There are a lot of annoying parts about visiting Walt Disney World in Florida, including long lines, sweltering heat and hordes of screaming, sticky, sweaty children. But one thing there's not? Mosquitoes.
That's right: Despite being located smack-dab in the middle of Florida swampland, the happiest place on Earth lives up to its name as a place that's free from those buzzing, thirsty pests. But this isn't a fortunate accident or even magic — it's all very carefully orchestrated according to vlogger Rob Plays, who posts videos giving behind-the-scenes looks into Disney World. One of his most recent videos, first spotted by Neatorama, goes into detail about this entomological phenomenon.
But before we get into that, why would Disney World care so much about making their park mosquito-free? Sure, it makes your experience more enjoyable without having to swat those little buggers away every 10 seconds, but more than that, it's done to prevent the spread of mosquito-borne illnesses like the Zika virus, West Nile virus and encephalitis. While we should all be mindful of Zika, it's especially important for people who might get pregnant (or those who might get other people pregnant) to avoid getting it. Since parents of small children fall into that category and likely make up a significant proportion of Disney World's visitors, their no-mosquito policy really makes sense.
So, how do they do it? According to Plays' video, Disney World has enacted a comprehensive strategy for keeping mosquitoes at bay. It includes maintaining populations of other critters that are natural predators as well as spraying insecticides and growth regulators, which reduce their lifespan. In other words, they're the same techniques available to everyone else.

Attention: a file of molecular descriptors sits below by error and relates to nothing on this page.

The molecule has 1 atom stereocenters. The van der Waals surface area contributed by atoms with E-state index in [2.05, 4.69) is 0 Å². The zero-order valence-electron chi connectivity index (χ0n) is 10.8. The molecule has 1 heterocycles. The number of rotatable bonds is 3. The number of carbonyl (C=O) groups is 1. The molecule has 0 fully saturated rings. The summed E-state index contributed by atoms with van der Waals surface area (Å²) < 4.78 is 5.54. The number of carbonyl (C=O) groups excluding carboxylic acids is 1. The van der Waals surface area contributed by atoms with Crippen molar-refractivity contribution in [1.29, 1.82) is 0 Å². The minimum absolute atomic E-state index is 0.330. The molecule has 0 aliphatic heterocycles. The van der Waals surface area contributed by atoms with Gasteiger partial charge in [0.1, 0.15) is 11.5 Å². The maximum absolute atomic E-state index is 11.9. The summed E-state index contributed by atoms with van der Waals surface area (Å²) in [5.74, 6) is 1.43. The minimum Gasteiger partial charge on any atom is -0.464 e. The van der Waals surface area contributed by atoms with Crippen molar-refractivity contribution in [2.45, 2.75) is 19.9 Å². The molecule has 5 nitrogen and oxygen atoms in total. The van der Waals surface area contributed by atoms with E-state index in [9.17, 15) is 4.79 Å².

"The impressive part is the vigilance and the precision in which Disney carries out these methods," Plays notes in the video.
And in addition to their official mosquito surveillance program (which uses carbon dioxide traps to catch and then track mosquitoes and their locations and patterns across the park), they also employ an army of chickens. Yes, chickens.
They're called "sentinel chickens," and they're located in coops throughout the property. Their blood is always being monitored for things like West Nile virus to see if any insects spreading the disease have gotten through their barriers. And don't worry: The chickens don't become ill when they have West Nile virus — they just let the Disney mosquito team know that the virus is present and being spread.
So, if you're looking for an excuse to book a trip there, I think you've just found one that will appeal to the whole family.